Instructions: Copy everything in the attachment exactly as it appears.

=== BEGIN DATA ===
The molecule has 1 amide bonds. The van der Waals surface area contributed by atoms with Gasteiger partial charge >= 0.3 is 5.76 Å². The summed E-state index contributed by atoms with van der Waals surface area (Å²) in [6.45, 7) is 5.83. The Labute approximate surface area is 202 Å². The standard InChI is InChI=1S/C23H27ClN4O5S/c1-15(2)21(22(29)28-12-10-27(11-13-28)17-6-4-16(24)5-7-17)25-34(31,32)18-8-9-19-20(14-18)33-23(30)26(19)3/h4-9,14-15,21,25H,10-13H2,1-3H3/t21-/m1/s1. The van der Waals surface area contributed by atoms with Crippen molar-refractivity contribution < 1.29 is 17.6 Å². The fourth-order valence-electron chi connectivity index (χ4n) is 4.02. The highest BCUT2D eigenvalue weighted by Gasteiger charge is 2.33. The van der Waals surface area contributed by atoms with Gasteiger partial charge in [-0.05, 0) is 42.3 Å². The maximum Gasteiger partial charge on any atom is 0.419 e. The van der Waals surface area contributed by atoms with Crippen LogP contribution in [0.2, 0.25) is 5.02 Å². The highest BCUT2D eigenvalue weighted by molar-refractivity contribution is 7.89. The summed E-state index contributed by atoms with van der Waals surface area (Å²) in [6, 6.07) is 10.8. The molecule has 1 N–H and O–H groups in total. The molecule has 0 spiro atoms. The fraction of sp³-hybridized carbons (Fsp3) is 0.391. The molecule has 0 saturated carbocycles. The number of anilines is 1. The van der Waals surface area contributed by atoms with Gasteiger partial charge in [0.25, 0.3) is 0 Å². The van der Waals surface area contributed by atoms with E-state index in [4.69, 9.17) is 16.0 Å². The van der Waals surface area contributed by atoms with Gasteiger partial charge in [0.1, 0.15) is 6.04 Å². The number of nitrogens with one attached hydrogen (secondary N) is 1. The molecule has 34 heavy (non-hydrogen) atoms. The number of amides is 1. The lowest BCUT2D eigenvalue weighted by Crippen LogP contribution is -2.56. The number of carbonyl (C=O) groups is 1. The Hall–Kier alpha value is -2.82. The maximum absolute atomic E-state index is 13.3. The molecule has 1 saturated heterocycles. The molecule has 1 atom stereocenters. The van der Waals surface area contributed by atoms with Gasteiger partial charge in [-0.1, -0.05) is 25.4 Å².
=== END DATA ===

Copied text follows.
The molecule has 1 amide bonds. The van der Waals surface area contributed by atoms with Gasteiger partial charge >= 0.3 is 5.76 Å². The summed E-state index contributed by atoms with van der Waals surface area (Å²) in [6.45, 7) is 5.83. The Labute approximate surface area is 202 Å². The standard InChI is InChI=1S/C23H27ClN4O5S/c1-15(2)21(22(29)28-12-10-27(11-13-28)17-6-4-16(24)5-7-17)25-34(31,32)18-8-9-19-20(14-18)33-23(30)26(19)3/h4-9,14-15,21,25H,10-13H2,1-3H3/t21-/m1/s1. The van der Waals surface area contributed by atoms with Crippen molar-refractivity contribution < 1.29 is 17.6 Å². The fourth-order valence-electron chi connectivity index (χ4n) is 4.02. The highest BCUT2D eigenvalue weighted by Gasteiger charge is 2.33. The van der Waals surface area contributed by atoms with Gasteiger partial charge in [-0.05, 0) is 42.3 Å². The maximum Gasteiger partial charge on any atom is 0.419 e. The van der Waals surface area contributed by atoms with Crippen LogP contribution in [0.2, 0.25) is 5.02 Å². The highest BCUT2D eigenvalue weighted by molar-refractivity contribution is 7.89. The summed E-state index contributed by atoms with van der Waals surface area (Å²) in [6, 6.07) is 10.8. The molecule has 1 N–H and O–H groups in total. The molecule has 0 spiro atoms. The fraction of sp³-hybridized carbons (Fsp3) is 0.391. The molecule has 0 saturated carbocycles. The number of anilines is 1. The van der Waals surface area contributed by atoms with Gasteiger partial charge in [0.25, 0.3) is 0 Å². The van der Waals surface area contributed by atoms with E-state index in [4.69, 9.17) is 16.0 Å². The van der Waals surface area contributed by atoms with Gasteiger partial charge in [0.1, 0.15) is 6.04 Å². The number of nitrogens with one attached hydrogen (secondary N) is 1. The molecule has 34 heavy (non-hydrogen) atoms. The number of amides is 1. The lowest BCUT2D eigenvalue weighted by Crippen LogP contribution is -2.56. The number of carbonyl (C=O) groups is 1. The Hall–Kier alpha value is -2.82. The maximum absolute atomic E-state index is 13.3. The molecule has 1 saturated heterocycles. The molecule has 1 atom stereocenters. The van der Waals surface area contributed by atoms with Gasteiger partial charge in [-0.1, -0.05) is 25.4 Å².